I see you and I have, sadly, had similar experiences. Growing beyond them is a process and I value very much your thoughts around it as well as knowing I am not alone, others have or are walking a similar path. Why does it help to know that? I wonder about that sometimes, we would never wish it on another, yet the camaraderie helps. Anyway, thank you!!

        1. WiserNow says:

          Thank you A Victor, for your reply and I value your thoughts too.
          And, you’re welcome. Yes you’re right, growing beyond this experience is a process and it helps to know that there are others who understand and can relate.

          1. A Victor says:

            Hi WiserNow, I forgot an important piece of the thought control. I need to drill down to the actual logic of the situation, this helps overcome the emotions. This particular step is especially difficult for me so I need to remember to practice it. I’m putting this in writing as much for myself as for anyone else, it helps me remember, thanks for listening! Oh dear, just seeing this in writing is making me cry. What in the world?!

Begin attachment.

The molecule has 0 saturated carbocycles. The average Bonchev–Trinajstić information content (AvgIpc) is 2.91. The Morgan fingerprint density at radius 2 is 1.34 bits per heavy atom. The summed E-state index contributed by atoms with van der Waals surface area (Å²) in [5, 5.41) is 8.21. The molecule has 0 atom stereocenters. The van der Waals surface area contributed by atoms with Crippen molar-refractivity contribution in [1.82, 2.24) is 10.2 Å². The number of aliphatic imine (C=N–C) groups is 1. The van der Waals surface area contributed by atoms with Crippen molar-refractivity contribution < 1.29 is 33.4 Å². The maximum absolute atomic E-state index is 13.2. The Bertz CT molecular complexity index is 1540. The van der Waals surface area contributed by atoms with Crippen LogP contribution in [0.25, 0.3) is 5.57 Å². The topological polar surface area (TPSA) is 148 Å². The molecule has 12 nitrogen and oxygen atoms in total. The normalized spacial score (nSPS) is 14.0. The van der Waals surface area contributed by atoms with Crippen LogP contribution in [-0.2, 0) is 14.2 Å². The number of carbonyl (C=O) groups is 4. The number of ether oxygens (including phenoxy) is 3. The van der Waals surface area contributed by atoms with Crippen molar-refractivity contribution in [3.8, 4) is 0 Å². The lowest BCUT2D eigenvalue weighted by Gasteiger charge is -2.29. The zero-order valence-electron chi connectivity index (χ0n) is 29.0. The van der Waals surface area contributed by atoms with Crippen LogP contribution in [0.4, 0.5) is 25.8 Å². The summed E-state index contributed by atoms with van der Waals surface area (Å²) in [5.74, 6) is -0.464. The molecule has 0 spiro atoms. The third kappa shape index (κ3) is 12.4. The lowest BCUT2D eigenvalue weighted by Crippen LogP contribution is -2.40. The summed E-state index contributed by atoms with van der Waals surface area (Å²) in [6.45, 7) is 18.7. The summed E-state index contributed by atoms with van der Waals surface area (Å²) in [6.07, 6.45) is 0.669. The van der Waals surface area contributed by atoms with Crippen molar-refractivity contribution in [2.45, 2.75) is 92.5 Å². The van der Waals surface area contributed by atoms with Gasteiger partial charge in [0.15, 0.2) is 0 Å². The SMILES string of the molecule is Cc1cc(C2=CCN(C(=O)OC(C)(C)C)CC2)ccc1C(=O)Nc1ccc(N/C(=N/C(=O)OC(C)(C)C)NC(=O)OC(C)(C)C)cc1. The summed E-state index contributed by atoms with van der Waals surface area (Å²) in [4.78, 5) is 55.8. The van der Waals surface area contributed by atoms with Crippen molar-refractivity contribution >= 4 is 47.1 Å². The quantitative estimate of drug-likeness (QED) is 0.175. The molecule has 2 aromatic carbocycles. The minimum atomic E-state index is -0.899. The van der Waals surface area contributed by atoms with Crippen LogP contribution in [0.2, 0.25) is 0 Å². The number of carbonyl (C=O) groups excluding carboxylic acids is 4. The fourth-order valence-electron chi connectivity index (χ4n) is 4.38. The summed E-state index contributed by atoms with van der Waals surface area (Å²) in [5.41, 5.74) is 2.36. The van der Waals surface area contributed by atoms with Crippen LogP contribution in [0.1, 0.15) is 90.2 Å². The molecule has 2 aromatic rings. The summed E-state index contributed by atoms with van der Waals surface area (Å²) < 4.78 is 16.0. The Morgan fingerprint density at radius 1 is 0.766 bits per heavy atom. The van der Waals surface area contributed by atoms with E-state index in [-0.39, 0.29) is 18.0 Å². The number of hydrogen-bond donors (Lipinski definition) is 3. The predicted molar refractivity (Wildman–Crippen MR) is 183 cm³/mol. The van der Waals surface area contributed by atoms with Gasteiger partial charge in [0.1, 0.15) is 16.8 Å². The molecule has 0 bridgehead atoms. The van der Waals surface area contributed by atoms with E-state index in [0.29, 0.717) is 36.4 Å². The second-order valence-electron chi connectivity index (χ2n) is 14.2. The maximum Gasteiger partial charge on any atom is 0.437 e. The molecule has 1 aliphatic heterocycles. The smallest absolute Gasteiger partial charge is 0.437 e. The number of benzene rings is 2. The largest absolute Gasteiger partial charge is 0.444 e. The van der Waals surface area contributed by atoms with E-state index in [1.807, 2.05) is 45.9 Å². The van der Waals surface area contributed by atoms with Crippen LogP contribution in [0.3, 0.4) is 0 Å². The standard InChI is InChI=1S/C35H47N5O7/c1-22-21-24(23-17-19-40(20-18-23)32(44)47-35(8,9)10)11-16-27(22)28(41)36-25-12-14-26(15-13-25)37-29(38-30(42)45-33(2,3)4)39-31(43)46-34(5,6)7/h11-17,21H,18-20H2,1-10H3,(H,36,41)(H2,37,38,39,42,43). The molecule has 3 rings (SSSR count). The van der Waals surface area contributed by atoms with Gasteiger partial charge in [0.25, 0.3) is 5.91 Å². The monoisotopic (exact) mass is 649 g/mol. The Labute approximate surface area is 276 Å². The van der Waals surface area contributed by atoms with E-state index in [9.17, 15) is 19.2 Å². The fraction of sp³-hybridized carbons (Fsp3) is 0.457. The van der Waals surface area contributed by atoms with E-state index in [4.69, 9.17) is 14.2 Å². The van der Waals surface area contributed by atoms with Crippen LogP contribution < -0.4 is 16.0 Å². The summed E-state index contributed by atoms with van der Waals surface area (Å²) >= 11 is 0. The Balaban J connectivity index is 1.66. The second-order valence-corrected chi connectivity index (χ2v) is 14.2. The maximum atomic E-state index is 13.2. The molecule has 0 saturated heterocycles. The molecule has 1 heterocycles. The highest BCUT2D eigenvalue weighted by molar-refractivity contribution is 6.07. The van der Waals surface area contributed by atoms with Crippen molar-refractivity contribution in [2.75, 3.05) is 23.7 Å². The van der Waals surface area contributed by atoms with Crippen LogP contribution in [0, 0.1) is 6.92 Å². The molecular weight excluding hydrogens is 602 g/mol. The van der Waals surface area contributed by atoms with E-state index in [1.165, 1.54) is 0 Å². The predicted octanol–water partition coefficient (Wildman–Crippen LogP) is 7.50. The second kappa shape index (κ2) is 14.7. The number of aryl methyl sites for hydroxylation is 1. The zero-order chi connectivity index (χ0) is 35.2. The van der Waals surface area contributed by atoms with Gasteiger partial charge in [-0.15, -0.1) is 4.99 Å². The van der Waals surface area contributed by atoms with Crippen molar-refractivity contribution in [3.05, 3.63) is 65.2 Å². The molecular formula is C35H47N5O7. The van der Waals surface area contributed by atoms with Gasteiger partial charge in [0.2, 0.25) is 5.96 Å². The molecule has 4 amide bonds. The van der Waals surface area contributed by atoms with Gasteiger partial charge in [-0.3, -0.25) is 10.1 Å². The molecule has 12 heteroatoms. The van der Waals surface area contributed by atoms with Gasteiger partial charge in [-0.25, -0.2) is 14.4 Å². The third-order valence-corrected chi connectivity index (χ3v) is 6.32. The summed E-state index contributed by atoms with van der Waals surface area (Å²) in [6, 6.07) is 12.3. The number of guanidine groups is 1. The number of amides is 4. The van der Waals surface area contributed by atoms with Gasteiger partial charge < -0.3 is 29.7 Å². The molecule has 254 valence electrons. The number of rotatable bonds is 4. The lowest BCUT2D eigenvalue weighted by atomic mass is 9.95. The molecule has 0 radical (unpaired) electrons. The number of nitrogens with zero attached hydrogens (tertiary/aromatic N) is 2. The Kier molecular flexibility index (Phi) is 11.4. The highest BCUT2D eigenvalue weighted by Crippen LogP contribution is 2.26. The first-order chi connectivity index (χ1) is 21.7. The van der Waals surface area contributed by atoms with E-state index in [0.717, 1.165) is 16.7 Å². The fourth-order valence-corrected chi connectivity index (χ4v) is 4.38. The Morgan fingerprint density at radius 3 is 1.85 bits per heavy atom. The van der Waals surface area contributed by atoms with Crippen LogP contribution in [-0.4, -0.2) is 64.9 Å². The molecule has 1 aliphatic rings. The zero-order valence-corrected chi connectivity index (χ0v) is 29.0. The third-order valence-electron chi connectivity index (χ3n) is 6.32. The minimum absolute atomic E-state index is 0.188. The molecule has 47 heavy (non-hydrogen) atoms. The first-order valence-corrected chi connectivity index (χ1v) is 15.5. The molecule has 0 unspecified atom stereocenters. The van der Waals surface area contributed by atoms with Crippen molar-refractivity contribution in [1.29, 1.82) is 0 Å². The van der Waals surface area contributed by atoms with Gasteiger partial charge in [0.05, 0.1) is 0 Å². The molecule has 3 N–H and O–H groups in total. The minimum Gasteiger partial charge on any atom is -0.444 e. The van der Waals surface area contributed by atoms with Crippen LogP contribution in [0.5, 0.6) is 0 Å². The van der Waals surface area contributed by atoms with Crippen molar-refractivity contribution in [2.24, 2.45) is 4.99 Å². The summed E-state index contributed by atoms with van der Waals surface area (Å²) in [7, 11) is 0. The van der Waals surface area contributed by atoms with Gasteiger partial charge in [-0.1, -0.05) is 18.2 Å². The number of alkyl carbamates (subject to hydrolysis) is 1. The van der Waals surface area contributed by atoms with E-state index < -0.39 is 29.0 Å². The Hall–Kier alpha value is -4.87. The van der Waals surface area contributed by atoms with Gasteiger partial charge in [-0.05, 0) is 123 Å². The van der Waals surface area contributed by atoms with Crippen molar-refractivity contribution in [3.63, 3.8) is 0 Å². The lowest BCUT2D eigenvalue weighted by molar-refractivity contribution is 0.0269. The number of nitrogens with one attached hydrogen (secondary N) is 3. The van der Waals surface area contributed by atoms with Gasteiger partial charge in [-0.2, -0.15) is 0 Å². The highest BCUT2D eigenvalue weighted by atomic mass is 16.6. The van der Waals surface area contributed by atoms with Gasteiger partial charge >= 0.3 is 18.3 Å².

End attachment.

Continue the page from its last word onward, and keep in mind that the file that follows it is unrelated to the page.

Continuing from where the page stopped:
2. A Victor says:

        WN, thank you for this: “I’m really sorry you also had this experience A Victor. It’s one of the most painful, undeserved and difficult things that could happen to a person.” This means a lot, it was very validating to read this, unexpectedly so. 🙂

        1. WiserNow says:

          You’re welcome A Victor.
          I’m glad you found it validating. When people gave me validating comments on narcsite when I first came here, I found it very helpful. It’s something I appreciate about narcsite a lot. So, if I can help someone else in the same way, I’m very happy to do that 🙂

          1. A Victor says:

            It was the word undeserved in particular, so helpful. 🙂